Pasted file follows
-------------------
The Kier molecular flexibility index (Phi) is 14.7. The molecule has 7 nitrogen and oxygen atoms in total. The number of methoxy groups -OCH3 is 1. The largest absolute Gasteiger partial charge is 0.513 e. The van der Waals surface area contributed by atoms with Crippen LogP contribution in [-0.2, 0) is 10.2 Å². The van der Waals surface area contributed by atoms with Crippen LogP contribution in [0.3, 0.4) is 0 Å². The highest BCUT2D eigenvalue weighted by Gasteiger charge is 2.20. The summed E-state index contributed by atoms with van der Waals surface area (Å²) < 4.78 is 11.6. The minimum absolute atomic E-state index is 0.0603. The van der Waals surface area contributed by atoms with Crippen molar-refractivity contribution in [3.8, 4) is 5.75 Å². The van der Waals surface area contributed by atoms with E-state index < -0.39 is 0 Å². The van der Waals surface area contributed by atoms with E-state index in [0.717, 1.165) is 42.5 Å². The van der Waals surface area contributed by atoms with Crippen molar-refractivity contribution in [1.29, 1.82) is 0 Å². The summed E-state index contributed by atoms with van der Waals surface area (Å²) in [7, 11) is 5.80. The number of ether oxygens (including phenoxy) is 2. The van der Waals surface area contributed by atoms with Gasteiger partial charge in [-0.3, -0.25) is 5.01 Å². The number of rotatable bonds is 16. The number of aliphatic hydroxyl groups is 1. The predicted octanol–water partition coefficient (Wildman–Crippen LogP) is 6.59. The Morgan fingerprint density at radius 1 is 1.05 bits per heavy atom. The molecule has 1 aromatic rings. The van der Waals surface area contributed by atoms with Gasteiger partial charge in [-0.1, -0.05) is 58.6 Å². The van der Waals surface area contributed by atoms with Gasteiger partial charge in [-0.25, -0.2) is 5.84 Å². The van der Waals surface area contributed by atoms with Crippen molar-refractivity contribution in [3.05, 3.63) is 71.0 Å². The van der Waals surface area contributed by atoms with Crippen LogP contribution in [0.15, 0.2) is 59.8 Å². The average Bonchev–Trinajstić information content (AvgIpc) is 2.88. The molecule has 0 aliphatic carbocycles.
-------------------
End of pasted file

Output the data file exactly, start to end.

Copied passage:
The Kier molecular flexibility index (Phi) is 14.7. The molecule has 7 nitrogen and oxygen atoms in total. The number of methoxy groups -OCH3 is 1. The largest absolute Gasteiger partial charge is 0.513 e. The van der Waals surface area contributed by atoms with Crippen LogP contribution in [-0.2, 0) is 10.2 Å². The van der Waals surface area contributed by atoms with Crippen LogP contribution in [0.3, 0.4) is 0 Å². The highest BCUT2D eigenvalue weighted by Gasteiger charge is 2.20. The summed E-state index contributed by atoms with van der Waals surface area (Å²) < 4.78 is 11.6. The minimum absolute atomic E-state index is 0.0603. The van der Waals surface area contributed by atoms with Crippen molar-refractivity contribution in [3.8, 4) is 5.75 Å². The van der Waals surface area contributed by atoms with E-state index < -0.39 is 0 Å². The van der Waals surface area contributed by atoms with E-state index in [0.717, 1.165) is 42.5 Å². The van der Waals surface area contributed by atoms with Crippen molar-refractivity contribution in [1.29, 1.82) is 0 Å². The summed E-state index contributed by atoms with van der Waals surface area (Å²) in [7, 11) is 5.80. The number of ether oxygens (including phenoxy) is 2. The van der Waals surface area contributed by atoms with Gasteiger partial charge in [-0.3, -0.25) is 5.01 Å². The number of rotatable bonds is 16. The number of aliphatic hydroxyl groups is 1. The predicted octanol–water partition coefficient (Wildman–Crippen LogP) is 6.59. The Morgan fingerprint density at radius 1 is 1.05 bits per heavy atom. The molecule has 1 aromatic rings. The van der Waals surface area contributed by atoms with Gasteiger partial charge in [-0.1, -0.05) is 58.6 Å². The van der Waals surface area contributed by atoms with Gasteiger partial charge in [-0.25, -0.2) is 5.84 Å². The van der Waals surface area contributed by atoms with Crippen molar-refractivity contribution in [3.05, 3.63) is 71.0 Å². The van der Waals surface area contributed by atoms with Crippen LogP contribution in [0.15, 0.2) is 59.8 Å². The average Bonchev–Trinajstić information content (AvgIpc) is 2.88. The molecule has 0 aliphatic carbocycles.